Guidelines for Healthy Meetings

plate and silverware

Introduction

The connection between food, physical activity and health are well documented. Offering healthy choices at meetings and other events can make it easier for people to eat healthy foods and be physically active. Making simple changes to foods, drinks and breaks offered at group and community events gives New Yorkers disease-fighting foods and an energy boost without worries about too many calories, too much unhealthy fat, or too much sedentary time. There are three parts to these guidelines - general guidelines, suggestions for menus and physical activities, and a sheet to provide to the vendor.

General Guidelines

Healthy food certainly can taste good. Most food service professionals now have some familiarity with healthier food preparation options and are willing to accommodate requests for changes to their usual fare. You might want to ask for a sample ahead of time. Registration forms should provide space to indicate food allergies or dietary restrictions.

  • Serve low-calorie and low-fat foods.
  • Serve fruits and vegetables whenever possible.
  • Serve small portions (e.g., cut bagels in halves or quarters, etc.).
  • Serve milk (fat-free or 1%), 100% fruit or vegetable juice, water or iced tea (unsweetened) instead of soft drinks.
  • Lunch and dinner don't have to include a heavy dessert - fresh fruit, a fruit crisp or cobbler, small cookies, etc. are fine options.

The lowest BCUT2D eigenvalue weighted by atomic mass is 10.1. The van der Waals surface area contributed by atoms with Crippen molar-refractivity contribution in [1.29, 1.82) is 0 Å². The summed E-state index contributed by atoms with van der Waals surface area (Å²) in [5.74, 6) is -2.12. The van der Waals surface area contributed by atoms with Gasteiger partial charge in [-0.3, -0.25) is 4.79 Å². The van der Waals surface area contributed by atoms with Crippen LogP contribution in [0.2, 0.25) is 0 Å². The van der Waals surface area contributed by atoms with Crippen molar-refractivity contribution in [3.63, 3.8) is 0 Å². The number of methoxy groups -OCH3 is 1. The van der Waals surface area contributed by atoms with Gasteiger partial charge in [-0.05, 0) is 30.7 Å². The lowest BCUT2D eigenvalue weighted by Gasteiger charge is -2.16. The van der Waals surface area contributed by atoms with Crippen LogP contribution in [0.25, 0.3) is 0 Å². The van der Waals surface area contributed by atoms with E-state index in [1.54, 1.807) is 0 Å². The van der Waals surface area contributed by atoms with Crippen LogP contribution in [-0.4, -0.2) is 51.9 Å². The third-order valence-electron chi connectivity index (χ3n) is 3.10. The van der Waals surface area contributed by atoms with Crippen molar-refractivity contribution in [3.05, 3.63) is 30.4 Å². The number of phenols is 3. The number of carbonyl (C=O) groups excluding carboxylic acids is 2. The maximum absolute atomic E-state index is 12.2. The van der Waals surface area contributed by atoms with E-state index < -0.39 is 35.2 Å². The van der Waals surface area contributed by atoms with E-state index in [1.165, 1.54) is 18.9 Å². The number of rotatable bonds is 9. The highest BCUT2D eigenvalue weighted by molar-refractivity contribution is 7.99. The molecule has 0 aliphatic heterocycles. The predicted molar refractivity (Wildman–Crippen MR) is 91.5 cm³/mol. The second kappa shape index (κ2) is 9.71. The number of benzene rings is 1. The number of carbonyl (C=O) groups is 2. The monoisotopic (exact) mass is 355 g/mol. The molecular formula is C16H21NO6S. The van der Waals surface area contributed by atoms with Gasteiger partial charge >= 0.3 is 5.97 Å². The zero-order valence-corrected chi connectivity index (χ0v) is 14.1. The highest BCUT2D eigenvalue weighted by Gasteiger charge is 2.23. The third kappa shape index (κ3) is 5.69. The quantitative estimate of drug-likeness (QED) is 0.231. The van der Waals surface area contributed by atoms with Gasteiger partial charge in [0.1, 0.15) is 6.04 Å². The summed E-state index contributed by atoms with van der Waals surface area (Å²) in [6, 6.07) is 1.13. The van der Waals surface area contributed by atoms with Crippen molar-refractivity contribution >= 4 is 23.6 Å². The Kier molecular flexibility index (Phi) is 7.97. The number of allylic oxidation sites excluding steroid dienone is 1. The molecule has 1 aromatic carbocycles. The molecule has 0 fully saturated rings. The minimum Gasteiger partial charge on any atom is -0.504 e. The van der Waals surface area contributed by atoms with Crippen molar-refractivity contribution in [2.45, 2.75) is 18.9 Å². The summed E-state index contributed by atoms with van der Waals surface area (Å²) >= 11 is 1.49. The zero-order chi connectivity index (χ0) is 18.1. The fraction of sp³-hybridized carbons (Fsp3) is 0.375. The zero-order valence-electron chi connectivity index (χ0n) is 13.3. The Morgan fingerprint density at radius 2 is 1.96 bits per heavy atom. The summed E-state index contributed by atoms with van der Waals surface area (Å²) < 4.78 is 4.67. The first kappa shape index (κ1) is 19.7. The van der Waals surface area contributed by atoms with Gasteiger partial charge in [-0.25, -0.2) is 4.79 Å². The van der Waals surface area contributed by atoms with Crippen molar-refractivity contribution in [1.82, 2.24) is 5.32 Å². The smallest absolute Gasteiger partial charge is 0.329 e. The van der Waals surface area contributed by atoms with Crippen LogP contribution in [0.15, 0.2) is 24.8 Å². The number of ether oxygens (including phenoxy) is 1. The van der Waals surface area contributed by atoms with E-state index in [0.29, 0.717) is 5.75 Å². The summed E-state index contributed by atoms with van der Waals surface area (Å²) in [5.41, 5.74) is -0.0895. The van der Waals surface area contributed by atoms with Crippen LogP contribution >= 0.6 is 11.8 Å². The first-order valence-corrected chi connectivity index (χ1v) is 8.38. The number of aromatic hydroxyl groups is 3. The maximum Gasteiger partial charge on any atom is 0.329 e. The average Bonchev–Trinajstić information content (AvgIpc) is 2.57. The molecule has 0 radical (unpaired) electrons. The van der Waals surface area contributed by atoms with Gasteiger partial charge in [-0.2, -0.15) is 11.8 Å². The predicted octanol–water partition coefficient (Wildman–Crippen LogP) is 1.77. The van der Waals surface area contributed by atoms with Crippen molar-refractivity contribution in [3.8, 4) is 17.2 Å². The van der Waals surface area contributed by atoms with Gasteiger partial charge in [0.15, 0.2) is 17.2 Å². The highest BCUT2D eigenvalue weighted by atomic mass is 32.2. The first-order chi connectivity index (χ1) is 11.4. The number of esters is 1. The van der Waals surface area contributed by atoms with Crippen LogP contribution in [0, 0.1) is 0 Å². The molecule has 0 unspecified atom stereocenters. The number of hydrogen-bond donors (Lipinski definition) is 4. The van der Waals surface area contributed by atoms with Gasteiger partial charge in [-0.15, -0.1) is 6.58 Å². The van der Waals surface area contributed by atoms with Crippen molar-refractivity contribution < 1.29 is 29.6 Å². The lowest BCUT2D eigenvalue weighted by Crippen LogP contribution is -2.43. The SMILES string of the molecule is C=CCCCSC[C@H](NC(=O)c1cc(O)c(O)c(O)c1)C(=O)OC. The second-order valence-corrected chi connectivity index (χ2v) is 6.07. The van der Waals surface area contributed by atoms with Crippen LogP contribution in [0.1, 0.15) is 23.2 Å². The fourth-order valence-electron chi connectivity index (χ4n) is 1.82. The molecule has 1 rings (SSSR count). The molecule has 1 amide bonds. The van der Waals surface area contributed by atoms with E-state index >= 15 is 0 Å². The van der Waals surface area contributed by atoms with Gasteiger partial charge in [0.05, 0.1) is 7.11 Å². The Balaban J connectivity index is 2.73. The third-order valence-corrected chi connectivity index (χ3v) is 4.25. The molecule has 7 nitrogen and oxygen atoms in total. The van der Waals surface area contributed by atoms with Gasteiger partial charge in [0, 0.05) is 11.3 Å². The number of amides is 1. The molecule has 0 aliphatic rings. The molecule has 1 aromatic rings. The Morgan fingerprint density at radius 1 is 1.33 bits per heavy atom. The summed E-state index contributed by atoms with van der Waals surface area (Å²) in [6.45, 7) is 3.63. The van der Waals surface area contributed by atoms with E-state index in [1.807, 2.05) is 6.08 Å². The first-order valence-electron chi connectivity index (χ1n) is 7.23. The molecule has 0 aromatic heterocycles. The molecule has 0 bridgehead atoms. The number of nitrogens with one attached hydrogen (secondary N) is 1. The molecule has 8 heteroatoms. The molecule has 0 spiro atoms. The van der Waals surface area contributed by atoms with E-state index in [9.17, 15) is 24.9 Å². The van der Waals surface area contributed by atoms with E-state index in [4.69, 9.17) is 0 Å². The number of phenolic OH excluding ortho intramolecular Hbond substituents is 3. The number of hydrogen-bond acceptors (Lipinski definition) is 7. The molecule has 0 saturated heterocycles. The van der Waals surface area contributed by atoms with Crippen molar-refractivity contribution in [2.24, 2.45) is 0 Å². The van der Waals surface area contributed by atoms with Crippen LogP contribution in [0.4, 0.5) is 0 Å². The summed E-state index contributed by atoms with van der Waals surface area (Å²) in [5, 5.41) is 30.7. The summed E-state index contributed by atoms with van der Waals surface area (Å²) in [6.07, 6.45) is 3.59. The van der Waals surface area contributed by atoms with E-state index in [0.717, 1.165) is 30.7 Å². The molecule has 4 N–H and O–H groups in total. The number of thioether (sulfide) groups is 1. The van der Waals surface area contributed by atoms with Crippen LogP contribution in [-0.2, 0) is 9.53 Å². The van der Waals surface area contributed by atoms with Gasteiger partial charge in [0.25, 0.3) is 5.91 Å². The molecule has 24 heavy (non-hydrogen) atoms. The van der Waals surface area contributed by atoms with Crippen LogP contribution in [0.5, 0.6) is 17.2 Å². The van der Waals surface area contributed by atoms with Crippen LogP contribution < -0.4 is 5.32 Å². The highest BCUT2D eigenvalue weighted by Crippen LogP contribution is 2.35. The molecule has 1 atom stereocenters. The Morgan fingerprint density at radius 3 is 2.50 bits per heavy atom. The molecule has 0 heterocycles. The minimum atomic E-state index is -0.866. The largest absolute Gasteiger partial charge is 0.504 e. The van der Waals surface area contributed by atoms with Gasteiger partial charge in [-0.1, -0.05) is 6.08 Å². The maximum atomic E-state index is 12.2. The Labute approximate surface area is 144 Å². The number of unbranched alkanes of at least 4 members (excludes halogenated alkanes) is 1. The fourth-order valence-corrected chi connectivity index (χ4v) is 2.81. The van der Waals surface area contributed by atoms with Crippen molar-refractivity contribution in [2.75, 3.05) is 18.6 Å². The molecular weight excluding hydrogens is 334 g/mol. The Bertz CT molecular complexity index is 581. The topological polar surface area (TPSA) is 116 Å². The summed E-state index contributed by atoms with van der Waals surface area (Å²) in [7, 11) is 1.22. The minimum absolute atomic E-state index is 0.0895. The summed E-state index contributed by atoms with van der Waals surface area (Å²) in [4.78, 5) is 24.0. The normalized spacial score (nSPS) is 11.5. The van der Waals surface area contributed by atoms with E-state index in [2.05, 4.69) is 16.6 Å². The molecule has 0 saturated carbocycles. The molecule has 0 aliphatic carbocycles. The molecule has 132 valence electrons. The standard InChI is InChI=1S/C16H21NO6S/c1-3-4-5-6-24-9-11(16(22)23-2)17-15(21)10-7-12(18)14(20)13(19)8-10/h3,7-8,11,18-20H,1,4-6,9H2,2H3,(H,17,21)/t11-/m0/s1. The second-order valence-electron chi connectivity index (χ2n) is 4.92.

• Include a vegetarian option at all meals.
  • Provide reduced-fat or low-fat milk for coffee rather than cream or half and half (evaporated skim milk also works well for coffee - make sure it's not sweetened condensed milk).
  • Provide pitchers of water.

Providing participants with physical activity breaks at meetings and events will help them stay alert and focused. In addition to including physical activity breaks in the agenda, it's important to consider hotel location, facilities and accommodating people of all abilities in any activities planned.

  • Choose a location where participants can easily and safely take a walk or roll. For overnight meetings, choose a place where participants can walk to dinner or evening entertainment. Provide participants with maps of the area showing good walking routes.
  • Choose a hotel that has good, accessible fitness facilities, e.g., a fitness room and pool. Include information about these facilities in materials you send to participants.
  • Consider a casual dress code for the meeting - this allows people to participate in physical activities more easily.
  • Organize physical activity breaks that can be modified or adapted for people of all abilities, such as stretching exercises that can be performed in a seated position.